•Is the computer secured in a locked room at night?
•Do you have a Windows XP installation CD on hand?
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Step 2 - Establish a Theory of Probable
Causes
Problem may be simpler than the customer thinks.
Create a list of the most common reasons why the error
would occur.
• Computer power problems
• Loose external cable connection
• Loose data cable connection
• Loose RAM
• Loose adapter card
• Incorrect device driver
• Incorrect RAM module
• Fans are dirty
• Incorrect jumper settings
• CMOS battery problem
• Incorrect firmware
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Step 3 - Determine the Exact Cause
Test your theories of probable causes one at a time, starting with
the quickest and easiest.
•
•
•
•
•
•
•
•
•
•
•
Restart the computer.
Disconnect and reconnect the external cables.
Disconnect and reconnect the internal cables.
Secure the adapter card.
Secure the RAM.
Roll back or reinstall the device driver.
Replace the RAM.
Clean the fans.
Reset the jumpers.
Secure or replace the CMOS battery.
Update the firmware.
If the exact cause of the problem has not been determined after you
have tested all your theories, establish a new theory of probable
causes and test it.
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Step 4 - Implement a Solution
If a quick procedure does not correct the problem,
you might need to research the problem further to
establish the exact cause.
Divide larger problems into smaller problems that can
be analyzed and solved individually.
Create a list of possible solutions and implement
them one at a time. If you implement a possible
solution and it does not work, reverse the solution
and try another.
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Step 5 - Verify Solution and System
Functionality
Verifying full system functionality and implementing any preventive
measures if needed. This ensures that you have not created
another problem while repairing the computer.
•
•
•
•
•
•
Reboot the computer.
Restart external drives.
Access all drives and shared resources.
Print a document.
Read and write to all storage devices.
Validate the amount of RAM, the CPU, speed, and the date and time.
Have the customer verify the solution and system functionality.
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Step 6 - Document Findings
Discuss the solution with the customer
Have the customer confirm that the problem has been
solved
Give the customer all appropriate paperwork
Document the process in the work order and in your
technician’s journal:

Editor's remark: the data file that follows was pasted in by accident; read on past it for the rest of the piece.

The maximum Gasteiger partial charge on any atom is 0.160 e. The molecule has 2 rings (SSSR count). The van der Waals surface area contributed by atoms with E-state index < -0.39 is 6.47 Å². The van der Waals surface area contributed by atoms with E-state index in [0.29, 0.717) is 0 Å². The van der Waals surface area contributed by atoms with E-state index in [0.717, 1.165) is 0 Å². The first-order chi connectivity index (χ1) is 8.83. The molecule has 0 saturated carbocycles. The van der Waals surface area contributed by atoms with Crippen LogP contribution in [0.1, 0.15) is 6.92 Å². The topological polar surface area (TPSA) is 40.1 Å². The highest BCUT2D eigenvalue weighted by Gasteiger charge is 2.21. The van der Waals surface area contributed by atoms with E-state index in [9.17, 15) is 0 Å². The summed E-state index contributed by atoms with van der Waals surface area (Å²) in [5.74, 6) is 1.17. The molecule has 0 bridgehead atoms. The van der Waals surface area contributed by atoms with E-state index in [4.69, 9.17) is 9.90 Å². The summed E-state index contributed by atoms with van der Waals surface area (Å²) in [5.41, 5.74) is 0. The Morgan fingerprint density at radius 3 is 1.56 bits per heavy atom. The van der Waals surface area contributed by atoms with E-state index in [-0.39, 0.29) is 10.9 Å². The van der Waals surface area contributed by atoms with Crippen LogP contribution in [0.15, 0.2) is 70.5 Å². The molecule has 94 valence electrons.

•Problem description
•Solution
•Components used
•Amount of time spent in solving the problem
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Common Problems and Solutions
Computer problems can be attributed to hardware, software,
networks, or some combination of the three. You will resolve
some types of computer problems more often than others.
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Apply Troubleshooting Skills
It is time to apply your listening and diagnostic skills.
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Chapter 11 Summary
Some of the important concepts to remember from this module:
You learned about the roles of the field, remote, and bench technicians and the job
possibilities that are available to those who enter the workforce with some
knowledge of advanced troubleshooting skills.
You are able to explain and perform safe lab procedures and tool use. You can
describe basic electrical safety, especially as it applies to monitors and laser
printers. You understand the purpose and enforcement of worker safety standards.
You know the safe disposal procedures for various types of computer batteries and
types of hardware, such as monitors.
You have the ability to advise customers of ways to protect their computers by
using good preventive maintenance practices.
You can describe ways to clean the external components of a computer, including
the monitor, case, printer, and peripherals. You can describe how to clean internal
components of a computer, such as the motherboard, CPU and cooling system,
RAM, and adapter cards.
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Chapter 11 Summary (Continued)
Some of the important concepts to remember from this module:
You know how to advise customers when it is best to upgrade a computer and
components and when it is best to buy new products.
You can explain the steps involved in adding and configuring a second hard drive.
You can describe the steps involved in updating various computer components,
such as cases, power supplies, the CPU and cooling system, RAM, hard drives,
and adapter cards.
You are able to demonstrate the use of open- and closed-ended questions that are
appropriate for a level-two technician to determine the problem.
You can describe the troubleshooting steps, including gathering data from the
customer, verifying obvious issues, trying quick solutions first, evaluating problems,
and implementing solutions until the problem is fixed.
You have an understanding of the role of the level-two technician, and how to build
on the troubleshooting efforts of a level-one technician.